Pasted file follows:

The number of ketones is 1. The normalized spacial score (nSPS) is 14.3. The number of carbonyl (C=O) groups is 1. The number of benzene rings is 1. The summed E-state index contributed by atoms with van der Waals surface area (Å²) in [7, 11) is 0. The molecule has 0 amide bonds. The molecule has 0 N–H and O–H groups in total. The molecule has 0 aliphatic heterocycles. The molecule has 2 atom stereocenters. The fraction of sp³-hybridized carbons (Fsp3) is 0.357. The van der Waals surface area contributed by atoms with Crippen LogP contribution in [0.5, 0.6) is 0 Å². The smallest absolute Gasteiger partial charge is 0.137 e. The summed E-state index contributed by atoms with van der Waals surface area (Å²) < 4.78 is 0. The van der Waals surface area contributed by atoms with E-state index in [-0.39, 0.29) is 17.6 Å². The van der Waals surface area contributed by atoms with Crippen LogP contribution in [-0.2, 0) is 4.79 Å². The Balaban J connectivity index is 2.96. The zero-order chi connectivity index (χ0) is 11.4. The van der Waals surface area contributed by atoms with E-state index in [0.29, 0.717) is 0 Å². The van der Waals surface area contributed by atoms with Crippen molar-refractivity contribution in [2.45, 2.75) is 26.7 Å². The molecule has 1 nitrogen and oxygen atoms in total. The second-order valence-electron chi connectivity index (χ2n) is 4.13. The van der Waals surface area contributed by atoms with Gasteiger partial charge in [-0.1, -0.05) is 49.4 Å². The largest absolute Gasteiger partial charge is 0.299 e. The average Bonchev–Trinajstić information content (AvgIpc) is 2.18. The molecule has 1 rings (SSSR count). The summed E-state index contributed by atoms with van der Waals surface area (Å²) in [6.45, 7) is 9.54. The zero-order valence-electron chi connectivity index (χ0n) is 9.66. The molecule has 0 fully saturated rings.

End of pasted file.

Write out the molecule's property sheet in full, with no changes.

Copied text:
The number of ketones is 1. The normalized spacial score (nSPS) is 14.3. The number of carbonyl (C=O) groups is 1. The number of benzene rings is 1. The summed E-state index contributed by atoms with van der Waals surface area (Å²) in [7, 11) is 0. The molecule has 0 amide bonds. The molecule has 0 N–H and O–H groups in total. The molecule has 0 aliphatic heterocycles. The molecule has 2 atom stereocenters. The fraction of sp³-hybridized carbons (Fsp3) is 0.357. The van der Waals surface area contributed by atoms with Crippen LogP contribution in [0.5, 0.6) is 0 Å². The smallest absolute Gasteiger partial charge is 0.137 e. The summed E-state index contributed by atoms with van der Waals surface area (Å²) < 4.78 is 0. The van der Waals surface area contributed by atoms with E-state index in [-0.39, 0.29) is 17.6 Å². The van der Waals surface area contributed by atoms with Crippen LogP contribution in [-0.2, 0) is 4.79 Å². The Balaban J connectivity index is 2.96. The zero-order chi connectivity index (χ0) is 11.4. The van der Waals surface area contributed by atoms with E-state index in [0.29, 0.717) is 0 Å². The van der Waals surface area contributed by atoms with Crippen molar-refractivity contribution in [2.45, 2.75) is 26.7 Å². The molecule has 1 nitrogen and oxygen atoms in total. The second-order valence-electron chi connectivity index (χ2n) is 4.13. The van der Waals surface area contributed by atoms with Gasteiger partial charge in [-0.1, -0.05) is 49.4 Å². The largest absolute Gasteiger partial charge is 0.299 e. The average Bonchev–Trinajstić information content (AvgIpc) is 2.18. The molecule has 1 rings (SSSR count). The summed E-state index contributed by atoms with van der Waals surface area (Å²) in [6.45, 7) is 9.54. The zero-order valence-electron chi connectivity index (χ0n) is 9.66. The molecule has 0 fully saturated rings.